Pediatrician, professor of pediatrics, and author Paul A. Offit, M.D. doesn’t understand why parents aren’t lining up to prevent a potentially fatal sexually transmitted infection:

Why are adolescents and their parents embracing meningococcal and Tdap vaccines but not the HPV vaccine? One possible explanation is a clash between perception and reality, People just don’t understand how serious an infection HPV can be. In a typical year in the United States about 150 people die from meningococcus, four from tetanus, none from diphtheria, 20 from pertussis, and roughly 4,000 from cancers caused by HPV. People are more than 20 times more likely to die from HPV than from the other four diseases combined.

About 79 million people in the United States have been infected with HPV, and 14 million new infections occur every year. As a consequence, 18,000 women and 8,000 men suffer preventable cancers of the cervix, anus, penis and throat; it’s the most common, and except for H.I.V., the most fatal sexually transmitted disease.


As a pediatric infectious disease specialist and director of the Vaccine Education Center at the Children’s Hospital of Philadelphia, Dr. Offit sees firsthand the harm to children when parents refuse vaccines.  He’s got the data that show, despite misperceptions, that the HPV vaccine is safe, and that the immunity derived from the vaccine is long-lasting.  He tackles the nonsense claims from “high profile — and highly irresponsible” sources about the vaccine’s safety.  He debunks the absurd notion that, somehow, immunizing 11- and 12-year-olds will make them sexually promiscuous.  Maybe the problem lies with doctors who don’t like (or don’t want) to talk about sex with their patients and families:

The fact remains that millions of adolescents aren’t getting a vaccine to prevent a known cause of cancer. It takes about 20 years for an HPV infection to progress to cancer. That’s when the bill is due. Given current rates of immunization, somewhere around 2,000 adults every year whose parents had chosen not to give them the HPV vaccine will probably die from a preventable cancer. It’s unconscionable. And doctors will have only themselves to blame.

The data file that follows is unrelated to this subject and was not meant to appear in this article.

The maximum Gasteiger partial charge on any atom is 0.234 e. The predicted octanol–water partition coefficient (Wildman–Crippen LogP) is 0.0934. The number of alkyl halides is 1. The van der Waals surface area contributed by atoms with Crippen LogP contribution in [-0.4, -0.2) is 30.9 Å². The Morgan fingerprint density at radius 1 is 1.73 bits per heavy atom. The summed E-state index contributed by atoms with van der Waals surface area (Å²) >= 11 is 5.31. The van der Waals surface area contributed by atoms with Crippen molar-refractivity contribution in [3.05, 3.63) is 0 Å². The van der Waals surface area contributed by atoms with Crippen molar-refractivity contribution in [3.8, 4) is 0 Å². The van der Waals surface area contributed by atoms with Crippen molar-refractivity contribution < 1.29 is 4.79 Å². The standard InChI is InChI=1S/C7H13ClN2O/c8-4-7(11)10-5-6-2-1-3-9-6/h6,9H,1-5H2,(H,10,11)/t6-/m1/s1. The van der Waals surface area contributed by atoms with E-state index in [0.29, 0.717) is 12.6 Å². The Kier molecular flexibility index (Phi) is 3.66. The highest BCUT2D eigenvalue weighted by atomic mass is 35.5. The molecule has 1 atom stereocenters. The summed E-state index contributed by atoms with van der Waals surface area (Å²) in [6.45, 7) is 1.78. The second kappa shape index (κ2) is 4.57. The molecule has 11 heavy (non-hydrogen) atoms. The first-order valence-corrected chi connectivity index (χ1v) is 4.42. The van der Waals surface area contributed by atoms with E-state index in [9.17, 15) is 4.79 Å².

Meredith Wadman is happy she had her children immunized against HPV before their teenage years:

When I had my sons vaccinated, it was partly with girls in mind. After all, if fewer young men are infected, fewer young women will be exposed to the virus that causes cervical cancer — currently the most common cancer prevented by the vaccine. But now I am realizing that HPV poses a growing risk to boys.

A new breed of cancer of the back of the tongue and tonsils, caused by HPV, is rising in incidence — likely caused, researchers suspect, by increases in premarital sex and oral sex over the past several decades. These cancers afflict men far more often than women, and at relatively younger ages than do other head and neck cancers, which typically appear in men older than 60. Middle-aged men who don’t die from their HPV-linked cancer often must live for years with the side effects of intensive chemotherapy and radiation delivered to the back of the throat. These can include the permanent inability to swallow and the appearance later of new, aggressive, radiation-induced cancers.


Wadman explains why giving the three-dose series of shots to boys and girls when they are preteens is so important:

Many parents don’t like to think of their 11- and 12-year-olds as sexual creatures. Ironically, the CDC recommendation assumes not that kids are sexually active at this tender age but rather that they are not: The point of vaccination is to close the door before the horse is out of the barn.

It’s no use telling yourself that your child isn’t “that kind” of kid. The fact is, HPV is so common that almost all sexually active adults are infected at some point. Last year, the CDC estimated that about 79 million Americans were infected, most of them in their late teens and early 20s.


We’ve made all of these same points many times on The PediaBlog.  It’s time for parents to have “the talk” with their children before they start puberty.  It’s time for pediatricians to get over their awkwardness and do the same, beginning at the 11 year checkup.